It’s the calm before the storm. Next week, my 75 students in four classes will be toiling away at the ubiquitous end-of-semester assessment instrument, the final exam.
It’s like waterboarding, but without the water and the board. But finals do serve the same stated purpose, that is, to extract the truth.
I hope that while I am writing this, my students are studying for their finals. Most of the students who will take my finals next week are graduating in May. This is one last obstacle before they walk.
I wish them much luck, both on their exams and in their lives after graduation. I will miss them.
But before they can go, they must pass one last exam. It’s too late now to go back and get it. It’s all over but the successful completion of finals and then the graduation ceremony. In a matter of days, they’ll walk out of Towson, diploma in hand, and try to find work.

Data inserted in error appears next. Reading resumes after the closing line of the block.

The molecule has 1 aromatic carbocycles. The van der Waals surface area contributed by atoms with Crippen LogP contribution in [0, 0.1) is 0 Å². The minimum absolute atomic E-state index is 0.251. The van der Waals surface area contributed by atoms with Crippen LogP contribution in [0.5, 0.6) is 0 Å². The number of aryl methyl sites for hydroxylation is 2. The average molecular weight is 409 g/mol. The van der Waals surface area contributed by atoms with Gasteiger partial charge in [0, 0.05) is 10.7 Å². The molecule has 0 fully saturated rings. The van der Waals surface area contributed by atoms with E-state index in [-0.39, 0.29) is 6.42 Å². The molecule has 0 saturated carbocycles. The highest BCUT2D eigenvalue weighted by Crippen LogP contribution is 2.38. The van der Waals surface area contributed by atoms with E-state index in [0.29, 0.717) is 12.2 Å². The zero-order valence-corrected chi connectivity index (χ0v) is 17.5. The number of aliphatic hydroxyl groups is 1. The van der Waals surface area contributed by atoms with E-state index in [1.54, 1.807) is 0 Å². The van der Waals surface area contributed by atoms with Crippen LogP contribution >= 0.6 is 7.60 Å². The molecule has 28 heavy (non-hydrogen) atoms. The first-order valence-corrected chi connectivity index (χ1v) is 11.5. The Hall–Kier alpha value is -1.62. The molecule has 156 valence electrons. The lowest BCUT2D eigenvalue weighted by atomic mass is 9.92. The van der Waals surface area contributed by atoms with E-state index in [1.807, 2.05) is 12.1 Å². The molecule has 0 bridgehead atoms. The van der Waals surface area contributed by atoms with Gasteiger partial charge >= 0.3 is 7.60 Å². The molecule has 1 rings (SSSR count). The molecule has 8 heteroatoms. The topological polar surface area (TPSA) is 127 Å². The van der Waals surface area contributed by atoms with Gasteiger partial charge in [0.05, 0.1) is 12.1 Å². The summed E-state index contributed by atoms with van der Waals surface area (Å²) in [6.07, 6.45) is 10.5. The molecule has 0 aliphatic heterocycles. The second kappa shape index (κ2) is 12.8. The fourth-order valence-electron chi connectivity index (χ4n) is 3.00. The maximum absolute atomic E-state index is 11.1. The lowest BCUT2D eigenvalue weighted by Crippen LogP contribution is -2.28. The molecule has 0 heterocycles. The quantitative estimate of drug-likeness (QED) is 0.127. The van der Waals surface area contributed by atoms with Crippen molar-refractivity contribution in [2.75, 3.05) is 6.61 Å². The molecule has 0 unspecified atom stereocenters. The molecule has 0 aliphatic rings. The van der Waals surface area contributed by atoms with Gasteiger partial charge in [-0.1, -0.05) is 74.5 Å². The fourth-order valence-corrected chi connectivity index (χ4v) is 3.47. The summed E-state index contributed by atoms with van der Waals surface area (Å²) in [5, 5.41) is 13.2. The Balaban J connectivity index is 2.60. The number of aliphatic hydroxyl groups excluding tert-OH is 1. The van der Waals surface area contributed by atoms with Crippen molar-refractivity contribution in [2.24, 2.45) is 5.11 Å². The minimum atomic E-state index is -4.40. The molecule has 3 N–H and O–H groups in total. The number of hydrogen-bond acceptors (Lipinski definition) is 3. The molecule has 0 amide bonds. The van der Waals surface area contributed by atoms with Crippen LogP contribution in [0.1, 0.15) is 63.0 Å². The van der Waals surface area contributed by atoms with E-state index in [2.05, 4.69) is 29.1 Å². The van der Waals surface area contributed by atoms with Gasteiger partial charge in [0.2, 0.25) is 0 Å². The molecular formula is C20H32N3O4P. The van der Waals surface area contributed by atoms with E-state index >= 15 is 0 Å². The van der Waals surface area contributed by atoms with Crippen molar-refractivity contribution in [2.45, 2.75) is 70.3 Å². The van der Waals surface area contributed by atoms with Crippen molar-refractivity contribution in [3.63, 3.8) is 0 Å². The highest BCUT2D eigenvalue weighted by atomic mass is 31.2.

My May grads face the toughest job market we’ve seen in decades. But they will find their way. I know this. I know this because I did. If I can do it, anyone can. They will, too.
In the end, it is not the destination, but the journey that matters. My May grads will come to know this. Being successful in life is largely a matter of handling what life throws at you. Finding a job is a first great test, a harsh one this day and time no doubt, and certainly not the last test they will face.
But it is a start. Now it’s time to clean up the Facebook pages (especially the photos), get some businesslike clothing, practice speaking in complete, coherent sentences (and writing them, too), and hit the job search circuit.
In time, I will hear from some of my former students when they find work. They will proudly tell me all about the new job. I will celebrate with them, knowing all the time that they would do it.